NASA is sending 3d printer in space soon, so the Europeans will need to catch up and bridge the tehcnology gap in orbit.
In this video David Jarvis form ESA explains challenges and opportunities with 3d printing with metal in microgravity environment.
The overarching goal of AMAZE is to rapidly produce large defect-free additively-manufactured (AM) metallic components up to 2 metres in size, ideally with close to zero waste, for use in the following high-tech sectors namely: aeronautics, space, nuclear fusion, automotive and tooling.
Four pilot-scale industrial AM factories will be established and enhanced, thereby giving European manufacturers and end-users a world-dominant position with respect to AM production of high-value metallic parts, by 2016. A further aim is to achieve 50% cost reduction for finished parts, compared to traditional processing.
The project will design, demonstrate and deliver a modular streamlined work-flow at factory level, offering maximum processing flexibility during AM, as well as a major reduction in non-added-value delays compared with conventional factories.
AMAZE will dramatically increase the commercial use of adaptronics, in-situ sensing, process feedback and novel post-processing in AM, so that:
- overall quality levels are improved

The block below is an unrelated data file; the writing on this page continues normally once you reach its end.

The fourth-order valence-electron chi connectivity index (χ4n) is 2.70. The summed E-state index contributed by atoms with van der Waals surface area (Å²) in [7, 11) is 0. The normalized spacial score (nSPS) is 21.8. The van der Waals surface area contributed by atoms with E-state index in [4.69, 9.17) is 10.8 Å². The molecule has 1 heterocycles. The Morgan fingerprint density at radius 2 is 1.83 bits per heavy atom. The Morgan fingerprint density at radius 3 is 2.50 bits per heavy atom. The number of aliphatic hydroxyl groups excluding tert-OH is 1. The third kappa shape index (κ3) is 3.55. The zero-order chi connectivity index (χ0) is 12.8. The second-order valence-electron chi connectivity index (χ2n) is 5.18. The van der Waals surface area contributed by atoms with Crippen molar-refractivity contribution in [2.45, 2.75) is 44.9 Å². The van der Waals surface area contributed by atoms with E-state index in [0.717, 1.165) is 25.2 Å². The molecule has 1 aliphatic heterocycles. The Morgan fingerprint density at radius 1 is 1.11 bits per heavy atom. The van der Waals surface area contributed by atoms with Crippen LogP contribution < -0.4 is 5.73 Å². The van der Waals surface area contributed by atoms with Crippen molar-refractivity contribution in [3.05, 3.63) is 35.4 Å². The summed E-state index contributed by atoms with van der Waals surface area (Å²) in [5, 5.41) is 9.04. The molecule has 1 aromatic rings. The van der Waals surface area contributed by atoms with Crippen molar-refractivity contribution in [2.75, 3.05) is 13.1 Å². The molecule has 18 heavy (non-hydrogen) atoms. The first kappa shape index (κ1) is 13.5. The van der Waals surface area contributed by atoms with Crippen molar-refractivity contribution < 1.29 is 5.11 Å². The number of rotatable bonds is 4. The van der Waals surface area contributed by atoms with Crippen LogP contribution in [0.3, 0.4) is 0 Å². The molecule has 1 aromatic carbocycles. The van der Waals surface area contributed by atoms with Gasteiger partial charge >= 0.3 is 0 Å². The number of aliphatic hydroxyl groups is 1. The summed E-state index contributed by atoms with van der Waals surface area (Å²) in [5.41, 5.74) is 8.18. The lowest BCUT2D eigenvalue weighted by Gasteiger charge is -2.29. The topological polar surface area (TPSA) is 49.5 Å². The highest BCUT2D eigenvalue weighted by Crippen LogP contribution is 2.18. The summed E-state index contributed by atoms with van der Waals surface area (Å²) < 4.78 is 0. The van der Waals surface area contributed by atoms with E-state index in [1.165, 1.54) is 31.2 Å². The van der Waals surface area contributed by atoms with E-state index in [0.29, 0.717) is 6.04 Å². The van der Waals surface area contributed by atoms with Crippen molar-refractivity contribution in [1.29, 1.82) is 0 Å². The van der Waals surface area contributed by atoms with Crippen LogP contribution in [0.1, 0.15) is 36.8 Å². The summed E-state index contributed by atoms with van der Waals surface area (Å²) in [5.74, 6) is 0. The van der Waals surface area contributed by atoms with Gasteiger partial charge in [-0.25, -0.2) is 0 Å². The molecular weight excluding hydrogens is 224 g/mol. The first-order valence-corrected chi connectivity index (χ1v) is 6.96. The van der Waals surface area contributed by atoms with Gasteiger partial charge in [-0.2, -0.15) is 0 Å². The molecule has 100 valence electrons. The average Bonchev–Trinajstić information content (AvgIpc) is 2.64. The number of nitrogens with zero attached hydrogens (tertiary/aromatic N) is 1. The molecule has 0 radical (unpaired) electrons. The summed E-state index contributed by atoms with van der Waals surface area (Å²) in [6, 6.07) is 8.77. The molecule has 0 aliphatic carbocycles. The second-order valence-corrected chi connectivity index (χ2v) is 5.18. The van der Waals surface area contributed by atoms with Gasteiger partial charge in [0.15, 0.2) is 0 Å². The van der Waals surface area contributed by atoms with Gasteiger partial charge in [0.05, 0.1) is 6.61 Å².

- dimensional accuracy is increased by 25%
- build rates are increased by a factor of 10
- industrial scrap rates are slashed to <5%
Scientifically, the critical links between alloy composition, powder/wire production, additive processing, microstructural evolution, defect formation, residual stress and the final properties of metallic AM parts will be fully examined and understood. This knowledge will be used to validate multi-level process models that can predict AM processes, part quality and performance.
In order to turn additive manufacturing into a mainstream industrial process, a sharp focus will also be drawn on pre-normative work, standardisation and certification, in collaboration with ISO, ASTM and ECSS standards bodies.
AMAZE project homepage:
To learn more about future European plans for advanced metallurgy read:
Materials Science and Engineering Expert Committee (MatSEEC)
Metallurgy Europe – A Renaissance Programme for 2012-2022 Science Position Paper
|ESA Hermes spaceplane source: Wikipedia|
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